The best advice I could give somebody who has a puppy and is wondering if they should spay or neuter their dog is to look at their dog and consider its genetic background and disease susceptibility. For example, if it’s a breed like golden retrievers that are more susceptible to cancer.
Also, you should look at the risks and benefits of the different methods that you might be able to choose. Some people probably wouldn't do any kind of sterilization. If you have a small dog and it stays in an apartment most of the time, or it's on a leash the rest of the time, maybe that's the easiest thing.
Dr. Peter Dobias: I'm originally from the Czech Republic, and I spend quite a bit of time there now. Most dogs are not neutered and get along in the park off-leash. I see such a massive difference in how these dogs behave and how they interact with each other. It breaks my heart to see how many dogs in North America have behavioural issues, such as fearfulness, anxiety, and aggression. Is this related to hormonal imbalances?
Dr. Linda Brent: Yes, many behaviour problems are more common in dogs that have been spayed or neutered.
I've had purebred dogs that I didn't spay or neuter until they were quite old. I’ve also had rescue dogs and one of my rescue dogs was probably neutered when he was just a couple of months old. He didn’t have health problems throughout his life, but he developed severe dementia when he was older, which is a behavioural symptom of being spayed or neutered, and we had to euthanize him because of that.
Hormome-preserving sterilization can provide an alternative that removes dogs’ ability to reproduce without disrupting hormone production
Dr. Peter Dobias: Could you explain the concept of hormone-preserving sterilization and its benefits over traditional methods? How can it be done and what do you recommend?
Dr. Linda Brent: Instead of removing the ovaries and the testicles, you can remove the ability to reproduce without messing up the hormones. We call it hormone-sparing sterilization. Some people, for female dogs, call it ovary-sparing spay or hysterectomy.
Without a uterus, a dog cannot reproduce, but you leave the ovaries intact. The entire uterus is removed, including the cervix, so there's no chance of pyometra, which can be a life-threatening disease. This is one of the reasons that veterinarians often say you should get your female spayed, but there is a way to sterilize your pet without removing the hormones and still protecting them from pyometra.
Dr. Peter Dobias: When it comes to the two sterilization options, whether you do tubal ligation or remove the uterus, has anyone done studies on the frequency rate of pyometra?
Dr. Linda Brent: I don't know that it would be any less with tubal ligation than with an intact dog. Pyometra can be life-threatening, and a lot of times, people don't realize that it doesn't have a lot of symptoms until it's serious.
We prefer to recommend the removal of the uterus or a hysterectomy rather than tubal ligation. In all of our conversations with veterinarians, it would be tough to find a veterinarian who would recommend tubal ligation instead.
Dr. Peter Dobias: When it comes to blood spotting in female dogs, does it happen when the uterus is removed?
Dr. Linda Brent: This is why it's important that the veterinarian has experience and understands that all of that tissue has to be removed. But if you're still having the problem later, and especially if the dog is showing spotting at regular intervals, as it would be in heat, then it would probably make sense that the dog would need to be looked at again to be sure that there are no tissues left there.
We have a lot of information on our website, including videos, discussions, and papers specifically for veterinarians if they're interested in learning the techniques if they haven't been familiar with them in the past.
We also have a number of veterinarians, through the Parsemus Foundation, willing to advise specifically to new vets who are interested in it. We give people a lot of support so they can move into this new area.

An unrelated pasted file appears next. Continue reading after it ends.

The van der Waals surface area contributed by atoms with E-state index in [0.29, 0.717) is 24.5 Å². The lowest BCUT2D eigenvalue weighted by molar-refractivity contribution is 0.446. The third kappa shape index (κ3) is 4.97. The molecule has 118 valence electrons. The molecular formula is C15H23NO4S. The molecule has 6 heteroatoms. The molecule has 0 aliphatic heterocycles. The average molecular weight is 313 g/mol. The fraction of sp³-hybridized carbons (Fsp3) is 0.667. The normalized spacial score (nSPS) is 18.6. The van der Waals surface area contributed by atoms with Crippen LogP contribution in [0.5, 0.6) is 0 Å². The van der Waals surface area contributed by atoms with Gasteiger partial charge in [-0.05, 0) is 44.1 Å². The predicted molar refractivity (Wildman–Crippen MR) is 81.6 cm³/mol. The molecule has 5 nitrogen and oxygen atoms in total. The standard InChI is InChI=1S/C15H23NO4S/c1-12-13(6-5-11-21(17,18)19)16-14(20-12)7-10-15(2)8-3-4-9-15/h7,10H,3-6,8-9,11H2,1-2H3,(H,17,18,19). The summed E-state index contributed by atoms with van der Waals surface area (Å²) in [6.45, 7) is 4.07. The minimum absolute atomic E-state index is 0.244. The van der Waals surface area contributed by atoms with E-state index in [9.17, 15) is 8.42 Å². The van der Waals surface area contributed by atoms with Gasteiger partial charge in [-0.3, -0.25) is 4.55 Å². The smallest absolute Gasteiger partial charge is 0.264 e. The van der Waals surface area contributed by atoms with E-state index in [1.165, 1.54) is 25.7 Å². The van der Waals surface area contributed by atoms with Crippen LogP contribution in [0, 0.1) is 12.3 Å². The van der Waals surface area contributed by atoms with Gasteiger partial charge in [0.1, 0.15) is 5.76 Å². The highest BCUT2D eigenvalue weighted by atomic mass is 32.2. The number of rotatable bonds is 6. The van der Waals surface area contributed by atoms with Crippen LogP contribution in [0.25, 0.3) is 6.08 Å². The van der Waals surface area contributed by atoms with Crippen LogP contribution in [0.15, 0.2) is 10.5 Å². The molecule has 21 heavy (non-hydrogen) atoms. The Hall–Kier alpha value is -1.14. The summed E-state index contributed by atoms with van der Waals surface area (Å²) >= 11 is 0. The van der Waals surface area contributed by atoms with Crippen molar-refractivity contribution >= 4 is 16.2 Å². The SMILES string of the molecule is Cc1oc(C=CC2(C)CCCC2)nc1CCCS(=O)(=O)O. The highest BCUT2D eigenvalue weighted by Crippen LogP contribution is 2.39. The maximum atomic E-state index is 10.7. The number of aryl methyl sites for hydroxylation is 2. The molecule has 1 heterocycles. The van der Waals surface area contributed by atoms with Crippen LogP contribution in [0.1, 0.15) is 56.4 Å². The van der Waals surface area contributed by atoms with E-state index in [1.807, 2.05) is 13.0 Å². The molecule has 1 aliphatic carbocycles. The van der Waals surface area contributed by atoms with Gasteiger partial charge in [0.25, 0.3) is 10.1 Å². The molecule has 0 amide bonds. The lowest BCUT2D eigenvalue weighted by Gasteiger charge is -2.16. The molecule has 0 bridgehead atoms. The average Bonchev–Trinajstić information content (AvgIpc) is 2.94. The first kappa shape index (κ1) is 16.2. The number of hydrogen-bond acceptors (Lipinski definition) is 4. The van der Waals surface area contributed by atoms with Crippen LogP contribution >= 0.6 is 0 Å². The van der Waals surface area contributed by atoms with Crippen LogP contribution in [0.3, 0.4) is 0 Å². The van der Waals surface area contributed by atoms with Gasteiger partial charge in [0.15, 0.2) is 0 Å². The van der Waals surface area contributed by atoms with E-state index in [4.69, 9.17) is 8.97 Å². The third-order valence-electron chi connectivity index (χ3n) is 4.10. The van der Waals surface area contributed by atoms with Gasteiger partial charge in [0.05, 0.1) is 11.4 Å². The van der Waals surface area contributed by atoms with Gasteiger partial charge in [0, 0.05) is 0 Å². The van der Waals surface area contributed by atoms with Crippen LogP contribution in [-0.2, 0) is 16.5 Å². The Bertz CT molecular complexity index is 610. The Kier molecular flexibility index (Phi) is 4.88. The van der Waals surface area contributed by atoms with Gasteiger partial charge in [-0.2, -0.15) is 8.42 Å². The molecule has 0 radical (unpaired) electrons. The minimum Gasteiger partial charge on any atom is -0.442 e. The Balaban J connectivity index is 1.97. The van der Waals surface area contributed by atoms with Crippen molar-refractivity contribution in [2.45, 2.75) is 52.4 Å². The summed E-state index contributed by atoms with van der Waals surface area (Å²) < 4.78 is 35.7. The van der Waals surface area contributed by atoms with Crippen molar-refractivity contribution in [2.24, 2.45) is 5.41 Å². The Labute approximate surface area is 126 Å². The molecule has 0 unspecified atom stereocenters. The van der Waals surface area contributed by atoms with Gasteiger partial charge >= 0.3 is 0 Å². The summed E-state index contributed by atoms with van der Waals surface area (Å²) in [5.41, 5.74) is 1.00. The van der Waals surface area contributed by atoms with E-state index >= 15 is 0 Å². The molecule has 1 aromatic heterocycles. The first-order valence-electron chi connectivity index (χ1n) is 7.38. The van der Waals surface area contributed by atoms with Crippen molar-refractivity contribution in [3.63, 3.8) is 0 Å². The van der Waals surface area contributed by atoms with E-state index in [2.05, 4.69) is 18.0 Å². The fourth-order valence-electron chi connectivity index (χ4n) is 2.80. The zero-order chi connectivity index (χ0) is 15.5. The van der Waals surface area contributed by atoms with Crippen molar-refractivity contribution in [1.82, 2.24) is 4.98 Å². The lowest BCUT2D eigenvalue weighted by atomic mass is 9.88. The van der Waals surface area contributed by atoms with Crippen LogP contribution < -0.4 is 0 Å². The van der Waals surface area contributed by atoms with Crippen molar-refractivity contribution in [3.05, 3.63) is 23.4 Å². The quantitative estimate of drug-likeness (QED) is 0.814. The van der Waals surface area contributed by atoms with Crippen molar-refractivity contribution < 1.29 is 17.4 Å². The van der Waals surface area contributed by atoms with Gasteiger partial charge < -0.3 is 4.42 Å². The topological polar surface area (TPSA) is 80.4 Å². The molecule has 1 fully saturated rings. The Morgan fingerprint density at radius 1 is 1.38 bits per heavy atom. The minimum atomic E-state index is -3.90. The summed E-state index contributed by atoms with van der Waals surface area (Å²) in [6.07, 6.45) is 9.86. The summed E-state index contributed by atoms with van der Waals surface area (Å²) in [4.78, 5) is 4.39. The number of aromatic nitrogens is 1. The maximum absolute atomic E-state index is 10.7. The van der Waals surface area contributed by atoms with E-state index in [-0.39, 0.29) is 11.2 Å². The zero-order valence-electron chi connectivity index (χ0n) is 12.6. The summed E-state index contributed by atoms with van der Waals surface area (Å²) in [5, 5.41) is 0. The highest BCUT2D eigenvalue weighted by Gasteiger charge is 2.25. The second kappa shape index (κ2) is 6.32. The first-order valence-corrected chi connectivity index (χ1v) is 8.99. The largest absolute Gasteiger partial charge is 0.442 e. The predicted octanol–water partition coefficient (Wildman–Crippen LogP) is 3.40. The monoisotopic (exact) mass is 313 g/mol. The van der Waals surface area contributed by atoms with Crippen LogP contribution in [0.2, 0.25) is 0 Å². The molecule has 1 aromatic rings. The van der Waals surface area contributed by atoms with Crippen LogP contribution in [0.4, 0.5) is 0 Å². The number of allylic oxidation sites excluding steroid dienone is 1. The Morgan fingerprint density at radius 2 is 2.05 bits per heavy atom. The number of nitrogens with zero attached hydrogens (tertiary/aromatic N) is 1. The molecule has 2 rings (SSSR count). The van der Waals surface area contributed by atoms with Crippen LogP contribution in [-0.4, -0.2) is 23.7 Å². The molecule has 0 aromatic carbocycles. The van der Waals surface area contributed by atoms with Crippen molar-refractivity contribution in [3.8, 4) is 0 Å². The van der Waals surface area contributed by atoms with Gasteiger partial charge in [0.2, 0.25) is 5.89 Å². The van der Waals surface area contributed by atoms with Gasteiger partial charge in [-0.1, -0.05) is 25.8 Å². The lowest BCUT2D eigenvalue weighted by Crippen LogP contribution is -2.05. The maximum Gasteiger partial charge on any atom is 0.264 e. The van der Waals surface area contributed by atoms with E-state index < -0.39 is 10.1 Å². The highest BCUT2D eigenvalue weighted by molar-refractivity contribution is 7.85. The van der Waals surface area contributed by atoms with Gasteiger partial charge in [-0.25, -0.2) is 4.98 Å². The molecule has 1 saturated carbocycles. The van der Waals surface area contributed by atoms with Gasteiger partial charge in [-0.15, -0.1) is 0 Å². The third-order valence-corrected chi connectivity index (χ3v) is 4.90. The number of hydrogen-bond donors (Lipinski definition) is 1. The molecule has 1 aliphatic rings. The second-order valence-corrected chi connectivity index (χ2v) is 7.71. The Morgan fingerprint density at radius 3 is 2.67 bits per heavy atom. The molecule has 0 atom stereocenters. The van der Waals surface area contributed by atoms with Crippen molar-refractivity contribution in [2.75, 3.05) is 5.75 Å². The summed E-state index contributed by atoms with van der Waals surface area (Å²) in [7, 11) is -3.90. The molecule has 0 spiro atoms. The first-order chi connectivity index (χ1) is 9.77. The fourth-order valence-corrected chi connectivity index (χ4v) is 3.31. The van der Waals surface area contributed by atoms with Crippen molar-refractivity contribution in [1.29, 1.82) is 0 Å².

Hormone replacement therapy may help improve health and quality of life in spayed and neutered dogs
Dr. Peter Dobias: I know you've done a hormone therapy study. What were the key health improvements observed in the neutered male dogs? Are there any side effects?
Dr. Linda Brent: Just to be clear, for male dogs, prostate cancer is actually higher if they're neutered. But for male dogs that have already been castrated and have had hormone therapy, and their hormones have been restored to a more normal level, prostate cancer is still the main thing that you need to watch for.
My dog Toby has now been on testosterone therapy (3) for four years since he was four and a half years old. He’s eight and a half now and when I take him for his annual exam with the veterinarian, I make sure that he has at least a manual prostate exam.
As he gets older, when you would expect the prostate to grow as it does in humans and potentially cause problems, you can have an ultrasound or other diagnostics done just to double-check that there are no issues going on.
Dr. Peter Dobias: How has your dog aged after being on hormone replacement therapy? What changes are you seeing?
Dr. Linda Brent: He's perfectly fine. There have been no side effects from the testosterone therapy. He's on a weekly injection with an insulin-sized needle. So it's an incredibly tiny amount. He has also been on a GnRH agonist because even with supplementing testosterone, the LH was still very high.
Originally, his LH was in the 80s, while the normal range for a male dog is zero to three for an intact dog. Even when we put him on testosterone therapy, the LH level was still outside the normal range. It went down to 30, but it was still high. With the GnRH agonist, the gonadotrophin-releasing hormone agonist, which overstimulates the pituitary and stops the flow of LH, his LH is now down to a normal level.
I get Toby’s blood work done regularly, but I don't check his hormones any longer because he's been on a standard testosterone dose all this time and hasn’t had any issues at all.
Before the hormone replacement therapy, he couldn’t jump up on you like a healthy dog would do, he was in constant pain and became horribly anxious. He was petrified and we couldn't take him anywhere. He was so scared of everything.
We spent the next three years, like many people do, trying one therapy after another. He's been on all sorts of medications and training, diets and everything else without any results.
I was fortunate because of my job. I was familiar with this background and knew some veterinarians who could counsel me and help my local veterinarian start this testosterone therapy regimen on him.